Is working with your hands better than working with your head? More and more depressed office workers are answering yes, reversing the decades-long trend away from manual labor.

Columnist and broadcaster Giles Coren recently swapped his PC and keyboard for working on a small farm with vegetables and chickens – and found it “immensely satisfying.” In a BBC report he complains that “modern life has been blighted by a series of alienating processes, often carried out on mobile phone, laptop and e-mail. In this way, his chosen career – journalism – has been stripped of its sense of adventure and human contact.” He says:

“Even 15 years ago when I started as a reporter, you left the office to do a story. You went to investigate, visited people and used the cuttings library. Now I just sit… and Google. It’s terrible, I wish I was a fireman.”


Despite his columnist’s salary, he is jealous of those whose jobs have a clear purpose like the gardener and cleaner.


“My gardener Brian comes in to do the garden every two weeks. He takes his shirt off in the summer and smokes a rollie. I can see him through the window, but I’m sitting indoors, staring at the screen to pay for this guy – it’s the classic middle-class paradox.”

Pastors often feel something similar, especially those who have entered pastoral ministry after working in industry, or engineering, or such like. “So many hours, and so much effort, for so little evident return. Think I’ll go back to laying bricks, mending engines, or sweeping floors. At least I would have a wall, or a car, or a pile of dust to point to at the end of the day!”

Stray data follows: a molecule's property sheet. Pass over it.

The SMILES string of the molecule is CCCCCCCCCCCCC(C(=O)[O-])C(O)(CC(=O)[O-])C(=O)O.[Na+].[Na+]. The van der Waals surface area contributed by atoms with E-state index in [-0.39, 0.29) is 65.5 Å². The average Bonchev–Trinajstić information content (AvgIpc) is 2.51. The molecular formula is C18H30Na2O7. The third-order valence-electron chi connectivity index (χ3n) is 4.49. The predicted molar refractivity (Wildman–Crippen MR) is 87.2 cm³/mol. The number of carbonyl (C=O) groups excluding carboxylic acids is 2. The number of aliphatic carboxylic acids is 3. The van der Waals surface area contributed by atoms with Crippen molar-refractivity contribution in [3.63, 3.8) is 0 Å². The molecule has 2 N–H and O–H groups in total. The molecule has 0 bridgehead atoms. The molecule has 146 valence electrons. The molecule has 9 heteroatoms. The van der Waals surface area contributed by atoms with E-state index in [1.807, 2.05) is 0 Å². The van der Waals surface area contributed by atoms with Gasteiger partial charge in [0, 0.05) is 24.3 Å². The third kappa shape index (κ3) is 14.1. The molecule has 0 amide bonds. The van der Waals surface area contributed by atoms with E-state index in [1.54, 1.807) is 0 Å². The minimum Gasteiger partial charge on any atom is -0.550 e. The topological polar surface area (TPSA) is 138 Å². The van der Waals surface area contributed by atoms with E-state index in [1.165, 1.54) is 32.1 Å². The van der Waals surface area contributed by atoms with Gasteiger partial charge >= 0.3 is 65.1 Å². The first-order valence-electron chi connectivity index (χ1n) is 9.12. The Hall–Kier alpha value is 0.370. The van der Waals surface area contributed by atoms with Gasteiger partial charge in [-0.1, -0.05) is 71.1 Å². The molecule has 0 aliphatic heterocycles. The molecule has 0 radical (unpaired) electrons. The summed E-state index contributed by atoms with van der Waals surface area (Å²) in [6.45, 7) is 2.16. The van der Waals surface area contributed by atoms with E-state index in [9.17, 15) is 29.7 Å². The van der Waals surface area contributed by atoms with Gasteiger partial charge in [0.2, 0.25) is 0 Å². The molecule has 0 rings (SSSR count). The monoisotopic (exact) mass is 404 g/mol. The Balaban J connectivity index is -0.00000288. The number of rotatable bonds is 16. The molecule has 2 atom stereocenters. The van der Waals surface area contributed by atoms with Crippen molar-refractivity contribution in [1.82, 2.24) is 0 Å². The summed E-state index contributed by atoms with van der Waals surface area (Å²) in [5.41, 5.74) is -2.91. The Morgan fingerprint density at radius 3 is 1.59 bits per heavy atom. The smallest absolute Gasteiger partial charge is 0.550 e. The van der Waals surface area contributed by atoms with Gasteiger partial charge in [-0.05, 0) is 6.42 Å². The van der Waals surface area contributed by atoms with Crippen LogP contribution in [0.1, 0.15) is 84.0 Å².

But whether we work with our heads or our hands we will never find full satisfaction in our work – even ministry work. The divine curse on our labor affects both head-workers and hand-workers (Gen. 3:17-19). We will encounter thorns and thistles in our offices as well as on our farms, in our cubicles as well as in our yards.

And in a way we should be thankful for that. God cursed the labor he provided for us so that we would not make it a god and find our satisfaction in it rather than in Him.

However, I think it’s still a great idea for knowledge workers, like pastors, to have a hands-on project, something involving manual labor, on the side. It does give the mind a break, and it does give a sense of accomplishment in the midst of often discouraging circumstances. So why not plant a vegetable garden, take woodwork classes, paint a room, or make tents (Acts 18:3).

I even knew a pastor (who shall remain nameless) who took flower-arranging classes…and showed his handiwork to visitors! Hmmm…I think I’ll stick with Tae Kwon Do. I prefer breaking boards to plucking petals.

  • jeff weddle

    As a pastor I do get tired of sitting. The last two years my wife and I started working part-time cleaning cabins during vacation season. I have totally enjoyed it! FOund it to be a great release, distraction, and a good way to make some extra cash.